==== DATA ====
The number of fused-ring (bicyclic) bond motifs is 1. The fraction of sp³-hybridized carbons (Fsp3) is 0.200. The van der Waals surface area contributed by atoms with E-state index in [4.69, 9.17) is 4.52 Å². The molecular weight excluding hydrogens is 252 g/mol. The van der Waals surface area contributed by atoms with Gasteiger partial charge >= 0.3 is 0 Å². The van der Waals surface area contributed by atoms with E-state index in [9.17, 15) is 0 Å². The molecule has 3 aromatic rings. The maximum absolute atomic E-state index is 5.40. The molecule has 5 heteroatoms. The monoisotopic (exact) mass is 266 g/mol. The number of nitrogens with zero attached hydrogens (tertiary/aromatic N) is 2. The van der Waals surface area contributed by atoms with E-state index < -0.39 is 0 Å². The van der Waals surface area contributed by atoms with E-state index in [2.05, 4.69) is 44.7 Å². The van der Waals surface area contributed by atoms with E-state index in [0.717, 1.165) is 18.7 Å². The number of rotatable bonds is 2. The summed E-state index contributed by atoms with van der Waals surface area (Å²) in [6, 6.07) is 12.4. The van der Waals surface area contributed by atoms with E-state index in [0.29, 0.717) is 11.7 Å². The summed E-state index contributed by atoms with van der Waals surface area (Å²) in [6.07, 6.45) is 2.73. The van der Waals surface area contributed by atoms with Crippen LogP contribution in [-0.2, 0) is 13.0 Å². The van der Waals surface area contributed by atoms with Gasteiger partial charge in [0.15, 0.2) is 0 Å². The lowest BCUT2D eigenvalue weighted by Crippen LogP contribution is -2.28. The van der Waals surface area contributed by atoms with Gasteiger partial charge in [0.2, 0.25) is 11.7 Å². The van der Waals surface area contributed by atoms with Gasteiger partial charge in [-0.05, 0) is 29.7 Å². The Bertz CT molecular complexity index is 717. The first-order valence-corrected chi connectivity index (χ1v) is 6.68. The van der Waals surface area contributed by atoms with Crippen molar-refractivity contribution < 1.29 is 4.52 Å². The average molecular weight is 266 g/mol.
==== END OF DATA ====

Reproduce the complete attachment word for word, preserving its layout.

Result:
The number of fused-ring (bicyclic) bond motifs is 1. The fraction of sp³-hybridized carbons (Fsp3) is 0.200. The van der Waals surface area contributed by atoms with E-state index in [4.69, 9.17) is 4.52 Å². The molecular weight excluding hydrogens is 252 g/mol. The van der Waals surface area contributed by atoms with Gasteiger partial charge >= 0.3 is 0 Å². The van der Waals surface area contributed by atoms with E-state index in [9.17, 15) is 0 Å². The molecule has 3 aromatic rings. The maximum absolute atomic E-state index is 5.40. The molecule has 5 heteroatoms. The monoisotopic (exact) mass is 266 g/mol. The number of nitrogens with zero attached hydrogens (tertiary/aromatic N) is 2. The van der Waals surface area contributed by atoms with E-state index < -0.39 is 0 Å². The van der Waals surface area contributed by atoms with E-state index in [2.05, 4.69) is 44.7 Å². The van der Waals surface area contributed by atoms with E-state index in [0.717, 1.165) is 18.7 Å². The number of rotatable bonds is 2. The summed E-state index contributed by atoms with van der Waals surface area (Å²) in [6, 6.07) is 12.4. The van der Waals surface area contributed by atoms with E-state index in [0.29, 0.717) is 11.7 Å². The summed E-state index contributed by atoms with van der Waals surface area (Å²) in [6.07, 6.45) is 2.73. The van der Waals surface area contributed by atoms with Crippen LogP contribution in [-0.2, 0) is 13.0 Å². The van der Waals surface area contributed by atoms with Gasteiger partial charge in [0.15, 0.2) is 0 Å². The lowest BCUT2D eigenvalue weighted by Crippen LogP contribution is -2.28. The van der Waals surface area contributed by atoms with Gasteiger partial charge in [0.2, 0.25) is 11.7 Å². The van der Waals surface area contributed by atoms with Gasteiger partial charge in [-0.05, 0) is 29.7 Å². The Bertz CT molecular complexity index is 717. The first-order valence-corrected chi connectivity index (χ1v) is 6.68. The van der Waals surface area contributed by atoms with Crippen molar-refractivity contribution < 1.29 is 4.52 Å². The average molecular weight is 266 g/mol.